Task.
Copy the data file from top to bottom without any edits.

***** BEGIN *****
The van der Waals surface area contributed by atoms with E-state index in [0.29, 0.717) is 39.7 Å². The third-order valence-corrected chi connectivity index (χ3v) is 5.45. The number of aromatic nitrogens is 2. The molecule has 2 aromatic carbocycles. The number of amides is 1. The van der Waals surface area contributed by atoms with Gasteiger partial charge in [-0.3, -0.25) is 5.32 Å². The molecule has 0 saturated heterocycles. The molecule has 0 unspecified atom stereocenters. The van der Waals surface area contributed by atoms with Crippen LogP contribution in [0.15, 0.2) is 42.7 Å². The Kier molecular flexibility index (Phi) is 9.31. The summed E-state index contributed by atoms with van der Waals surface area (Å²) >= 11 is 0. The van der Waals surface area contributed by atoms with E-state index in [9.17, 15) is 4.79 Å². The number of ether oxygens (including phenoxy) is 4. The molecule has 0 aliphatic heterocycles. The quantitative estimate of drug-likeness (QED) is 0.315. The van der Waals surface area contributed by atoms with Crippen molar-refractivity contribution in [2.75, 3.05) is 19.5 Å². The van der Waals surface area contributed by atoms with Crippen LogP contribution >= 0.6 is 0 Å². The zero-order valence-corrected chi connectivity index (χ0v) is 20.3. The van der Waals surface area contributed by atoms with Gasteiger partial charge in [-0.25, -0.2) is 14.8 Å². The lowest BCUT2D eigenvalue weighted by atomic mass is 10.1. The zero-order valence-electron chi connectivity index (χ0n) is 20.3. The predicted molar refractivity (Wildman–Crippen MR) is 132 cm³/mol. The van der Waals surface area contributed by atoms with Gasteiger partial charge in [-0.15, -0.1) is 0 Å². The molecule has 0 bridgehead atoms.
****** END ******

The van der Waals surface area contributed by atoms with E-state index in [0.29, 0.717) is 39.7 Å². The third-order valence-corrected chi connectivity index (χ3v) is 5.45. The number of aromatic nitrogens is 2. The molecule has 2 aromatic carbocycles. The number of amides is 1. The van der Waals surface area contributed by atoms with Gasteiger partial charge in [-0.3, -0.25) is 5.32 Å². The molecule has 0 saturated heterocycles. The molecule has 0 unspecified atom stereocenters. The van der Waals surface area contributed by atoms with Crippen LogP contribution in [0.15, 0.2) is 42.7 Å². The Kier molecular flexibility index (Phi) is 9.31. The summed E-state index contributed by atoms with van der Waals surface area (Å²) >= 11 is 0. The van der Waals surface area contributed by atoms with E-state index in [9.17, 15) is 4.79 Å². The number of ether oxygens (including phenoxy) is 4. The molecule has 0 aliphatic heterocycles. The quantitative estimate of drug-likeness (QED) is 0.315. The van der Waals surface area contributed by atoms with Crippen molar-refractivity contribution in [2.75, 3.05) is 19.5 Å². The van der Waals surface area contributed by atoms with Crippen LogP contribution >= 0.6 is 0 Å². The zero-order valence-corrected chi connectivity index (χ0v) is 20.3. The van der Waals surface area contributed by atoms with Gasteiger partial charge in [-0.25, -0.2) is 14.8 Å². The lowest BCUT2D eigenvalue weighted by atomic mass is 10.1. The zero-order valence-electron chi connectivity index (χ0n) is 20.3. The predicted molar refractivity (Wildman–Crippen MR) is 132 cm³/mol. The van der Waals surface area contributed by atoms with Gasteiger partial charge in [-0.15, -0.1) is 0 Å². The molecule has 0 bridgehead atoms.